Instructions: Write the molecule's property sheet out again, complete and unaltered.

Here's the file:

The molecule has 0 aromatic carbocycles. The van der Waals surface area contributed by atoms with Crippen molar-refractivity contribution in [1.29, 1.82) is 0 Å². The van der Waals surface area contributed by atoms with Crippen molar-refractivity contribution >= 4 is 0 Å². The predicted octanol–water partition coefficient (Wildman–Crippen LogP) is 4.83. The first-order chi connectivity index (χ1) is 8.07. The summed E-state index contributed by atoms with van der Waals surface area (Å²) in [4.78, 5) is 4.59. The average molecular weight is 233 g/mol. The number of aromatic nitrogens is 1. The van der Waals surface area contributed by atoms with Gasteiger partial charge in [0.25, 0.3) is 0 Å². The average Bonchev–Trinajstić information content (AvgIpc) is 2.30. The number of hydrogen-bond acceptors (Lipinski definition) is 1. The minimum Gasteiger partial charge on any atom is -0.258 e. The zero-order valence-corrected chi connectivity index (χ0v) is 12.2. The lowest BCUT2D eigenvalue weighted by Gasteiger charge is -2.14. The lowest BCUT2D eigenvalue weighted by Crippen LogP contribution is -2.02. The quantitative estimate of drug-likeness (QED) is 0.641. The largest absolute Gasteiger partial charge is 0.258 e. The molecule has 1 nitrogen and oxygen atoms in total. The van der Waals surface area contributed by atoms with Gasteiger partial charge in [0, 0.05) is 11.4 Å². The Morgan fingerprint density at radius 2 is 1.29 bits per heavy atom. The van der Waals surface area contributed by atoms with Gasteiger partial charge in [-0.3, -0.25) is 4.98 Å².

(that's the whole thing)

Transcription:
The molecule has 0 aromatic carbocycles. The van der Waals surface area contributed by atoms with Crippen molar-refractivity contribution in [1.29, 1.82) is 0 Å². The van der Waals surface area contributed by atoms with Crippen molar-refractivity contribution >= 4 is 0 Å². The predicted octanol–water partition coefficient (Wildman–Crippen LogP) is 4.83. The first-order chi connectivity index (χ1) is 8.07. The summed E-state index contributed by atoms with van der Waals surface area (Å²) in [4.78, 5) is 4.59. The average molecular weight is 233 g/mol. The number of aromatic nitrogens is 1. The van der Waals surface area contributed by atoms with Gasteiger partial charge in [0.25, 0.3) is 0 Å². The average Bonchev–Trinajstić information content (AvgIpc) is 2.30. The number of hydrogen-bond acceptors (Lipinski definition) is 1. The minimum Gasteiger partial charge on any atom is -0.258 e. The zero-order valence-corrected chi connectivity index (χ0v) is 12.2. The lowest BCUT2D eigenvalue weighted by Gasteiger charge is -2.14. The lowest BCUT2D eigenvalue weighted by Crippen LogP contribution is -2.02. The quantitative estimate of drug-likeness (QED) is 0.641. The largest absolute Gasteiger partial charge is 0.258 e. The molecule has 1 nitrogen and oxygen atoms in total. The van der Waals surface area contributed by atoms with Gasteiger partial charge in [0, 0.05) is 11.4 Å². The Morgan fingerprint density at radius 2 is 1.29 bits per heavy atom. The van der Waals surface area contributed by atoms with Gasteiger partial charge in [-0.3, -0.25) is 4.98 Å².